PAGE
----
The study is published Sept. 24 online ahead of print in the journal Cell Reports.
“We have found that the level of your hunger could determine your bone structure,” said one of the senior authors, Tamas L. Horvath, the Jean and David W. Wallace Professor of Comparative Medicine, and professor of neurobiology and obstetrics, gynecology, and reproductive sciences. Horvath is also director of the Yale Program in Integrative Cell Signaling and Neurobiology of Metabolism.
“The less hungry you are, the lower your bone density, and surprisingly, the effects of these neurons on bone mass are independent of the effect of the hormone leptin on these same cells.”
Horvath and his team focused on agouti-related peptide (AgRP) neurons in the hypothalamus, which control feeding and compulsive behaviors. Using mice that were genetically-engineered so their cells selectively interfere with the AgRP neurons, the team found that these same cells are also involved in determining bone mass.
The team further found that when the AgRP circuits were impaired, this resulted in bone loss and osteopenia in mice — the equivalent of osteoporosis in women. But when the team enhanced AgRP neuronal activity in mice, this actually promoted increased bone mass.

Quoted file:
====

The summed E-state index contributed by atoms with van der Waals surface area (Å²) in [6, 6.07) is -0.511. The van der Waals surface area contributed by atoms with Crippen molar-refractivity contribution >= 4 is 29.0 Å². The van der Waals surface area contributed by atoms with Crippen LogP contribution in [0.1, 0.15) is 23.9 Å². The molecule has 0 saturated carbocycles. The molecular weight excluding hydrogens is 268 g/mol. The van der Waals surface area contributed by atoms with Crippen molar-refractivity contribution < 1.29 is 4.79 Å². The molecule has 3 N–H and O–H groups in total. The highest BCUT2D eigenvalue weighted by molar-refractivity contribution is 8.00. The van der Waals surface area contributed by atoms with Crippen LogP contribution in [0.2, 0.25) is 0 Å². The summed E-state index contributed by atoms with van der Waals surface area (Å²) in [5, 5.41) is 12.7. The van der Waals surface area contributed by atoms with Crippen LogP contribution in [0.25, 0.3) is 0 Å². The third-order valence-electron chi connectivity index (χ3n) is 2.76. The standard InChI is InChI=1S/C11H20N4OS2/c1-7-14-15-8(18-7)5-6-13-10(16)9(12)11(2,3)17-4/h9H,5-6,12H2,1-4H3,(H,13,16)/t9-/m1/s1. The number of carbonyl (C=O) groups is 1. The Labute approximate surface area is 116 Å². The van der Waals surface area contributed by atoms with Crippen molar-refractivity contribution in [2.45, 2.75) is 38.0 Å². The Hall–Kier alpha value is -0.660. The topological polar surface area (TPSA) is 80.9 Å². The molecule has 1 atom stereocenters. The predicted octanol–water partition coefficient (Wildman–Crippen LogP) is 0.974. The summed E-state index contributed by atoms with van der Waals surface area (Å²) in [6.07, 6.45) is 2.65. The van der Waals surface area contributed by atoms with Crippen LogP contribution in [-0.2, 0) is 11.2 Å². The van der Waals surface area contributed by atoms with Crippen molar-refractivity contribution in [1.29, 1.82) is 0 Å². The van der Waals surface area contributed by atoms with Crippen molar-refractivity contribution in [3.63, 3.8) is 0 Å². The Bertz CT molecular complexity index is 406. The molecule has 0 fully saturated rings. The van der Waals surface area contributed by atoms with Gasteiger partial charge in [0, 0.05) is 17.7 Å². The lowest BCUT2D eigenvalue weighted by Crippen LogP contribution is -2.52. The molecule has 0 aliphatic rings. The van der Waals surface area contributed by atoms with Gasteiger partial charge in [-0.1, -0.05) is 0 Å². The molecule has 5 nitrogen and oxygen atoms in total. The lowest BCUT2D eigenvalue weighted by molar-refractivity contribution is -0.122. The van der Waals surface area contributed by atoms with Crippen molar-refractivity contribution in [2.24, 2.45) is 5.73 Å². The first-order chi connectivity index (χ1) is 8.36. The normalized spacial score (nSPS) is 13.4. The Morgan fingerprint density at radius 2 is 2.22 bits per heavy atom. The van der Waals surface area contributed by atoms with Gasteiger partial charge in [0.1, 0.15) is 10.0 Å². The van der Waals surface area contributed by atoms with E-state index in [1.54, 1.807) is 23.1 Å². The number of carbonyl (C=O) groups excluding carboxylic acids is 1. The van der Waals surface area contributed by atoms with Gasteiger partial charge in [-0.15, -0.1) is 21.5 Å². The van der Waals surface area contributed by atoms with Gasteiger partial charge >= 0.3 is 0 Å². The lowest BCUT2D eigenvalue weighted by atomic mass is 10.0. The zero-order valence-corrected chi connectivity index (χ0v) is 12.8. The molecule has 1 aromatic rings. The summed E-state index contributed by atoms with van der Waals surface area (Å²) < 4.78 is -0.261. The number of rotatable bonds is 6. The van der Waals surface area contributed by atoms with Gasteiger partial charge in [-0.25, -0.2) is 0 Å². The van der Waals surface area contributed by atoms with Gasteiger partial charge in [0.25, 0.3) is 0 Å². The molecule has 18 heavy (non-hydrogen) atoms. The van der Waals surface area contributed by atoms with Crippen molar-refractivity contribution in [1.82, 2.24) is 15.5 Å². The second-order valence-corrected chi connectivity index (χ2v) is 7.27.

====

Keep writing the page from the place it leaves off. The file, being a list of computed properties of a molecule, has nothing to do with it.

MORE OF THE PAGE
“Taken together, these observations establish a significant regulatory role for AgRP neurons in skeletal bone metabolism independent of leptin’s action,” said co-senior author Dr. Karl Insogna, professor of medicine, and director of the Yale Bone Center. “Based on our findings, it seems that the effect of AgRP neurons on bone metabolism in adults is mediated at least in part by the sympathetic nervous system, but more than one pathway is likely involved.”
“There are other mechanisms by which the AgRP system can affect bone mass, including actions on the thyroid, adrenal and gonad systems,” Insogna added. “Further studies are needed to assess the hormonal control of bone metabolism as a pathway modulated by AgRP neurons.”
Other authors on the study include Jae Geun Kim, Ben-Hua Sun, Marcelo O. Dietrich, Marco Koch, Gang-Qing Yao, and Sabrina Diano.
The study was supported by the National Institutes of Health, a Core Center award, and an ADA mentored Fellowship Award.
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